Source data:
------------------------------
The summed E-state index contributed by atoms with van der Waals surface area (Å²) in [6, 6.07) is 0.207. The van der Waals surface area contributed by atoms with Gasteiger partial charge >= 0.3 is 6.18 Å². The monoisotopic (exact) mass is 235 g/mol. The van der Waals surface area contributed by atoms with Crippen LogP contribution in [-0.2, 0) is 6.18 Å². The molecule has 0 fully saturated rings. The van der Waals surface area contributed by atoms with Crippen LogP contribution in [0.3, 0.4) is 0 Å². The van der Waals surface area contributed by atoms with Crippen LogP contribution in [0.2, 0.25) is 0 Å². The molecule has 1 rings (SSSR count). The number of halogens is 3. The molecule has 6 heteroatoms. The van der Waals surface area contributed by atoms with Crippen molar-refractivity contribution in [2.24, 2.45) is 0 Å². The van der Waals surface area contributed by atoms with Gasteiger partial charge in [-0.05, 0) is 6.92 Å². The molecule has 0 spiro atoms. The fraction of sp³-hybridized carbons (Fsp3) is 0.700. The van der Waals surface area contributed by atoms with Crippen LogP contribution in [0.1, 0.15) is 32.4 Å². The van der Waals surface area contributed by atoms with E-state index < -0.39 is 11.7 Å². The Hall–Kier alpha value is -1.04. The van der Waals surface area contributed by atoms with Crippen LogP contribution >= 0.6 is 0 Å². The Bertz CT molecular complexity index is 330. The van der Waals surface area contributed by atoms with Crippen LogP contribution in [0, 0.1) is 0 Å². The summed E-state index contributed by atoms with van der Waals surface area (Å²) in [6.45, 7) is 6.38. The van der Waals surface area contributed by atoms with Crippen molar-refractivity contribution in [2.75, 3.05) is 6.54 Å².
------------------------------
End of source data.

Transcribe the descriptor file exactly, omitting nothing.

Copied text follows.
The summed E-state index contributed by atoms with van der Waals surface area (Å²) in [6, 6.07) is 0.207. The van der Waals surface area contributed by atoms with Gasteiger partial charge >= 0.3 is 6.18 Å². The monoisotopic (exact) mass is 235 g/mol. The van der Waals surface area contributed by atoms with Crippen LogP contribution in [-0.2, 0) is 6.18 Å². The molecule has 0 fully saturated rings. The van der Waals surface area contributed by atoms with Crippen LogP contribution in [0.3, 0.4) is 0 Å². The van der Waals surface area contributed by atoms with Crippen LogP contribution in [0.2, 0.25) is 0 Å². The molecule has 1 rings (SSSR count). The number of halogens is 3. The molecule has 6 heteroatoms. The van der Waals surface area contributed by atoms with Crippen molar-refractivity contribution in [2.24, 2.45) is 0 Å². The van der Waals surface area contributed by atoms with Gasteiger partial charge in [-0.05, 0) is 6.92 Å². The molecule has 0 spiro atoms. The fraction of sp³-hybridized carbons (Fsp3) is 0.700. The van der Waals surface area contributed by atoms with Crippen LogP contribution in [0.1, 0.15) is 32.4 Å². The van der Waals surface area contributed by atoms with E-state index < -0.39 is 11.7 Å². The Hall–Kier alpha value is -1.04. The van der Waals surface area contributed by atoms with Crippen LogP contribution >= 0.6 is 0 Å². The Bertz CT molecular complexity index is 330. The van der Waals surface area contributed by atoms with Crippen LogP contribution in [0, 0.1) is 0 Å². The summed E-state index contributed by atoms with van der Waals surface area (Å²) in [6.45, 7) is 6.38. The van der Waals surface area contributed by atoms with Crippen molar-refractivity contribution in [2.75, 3.05) is 6.54 Å².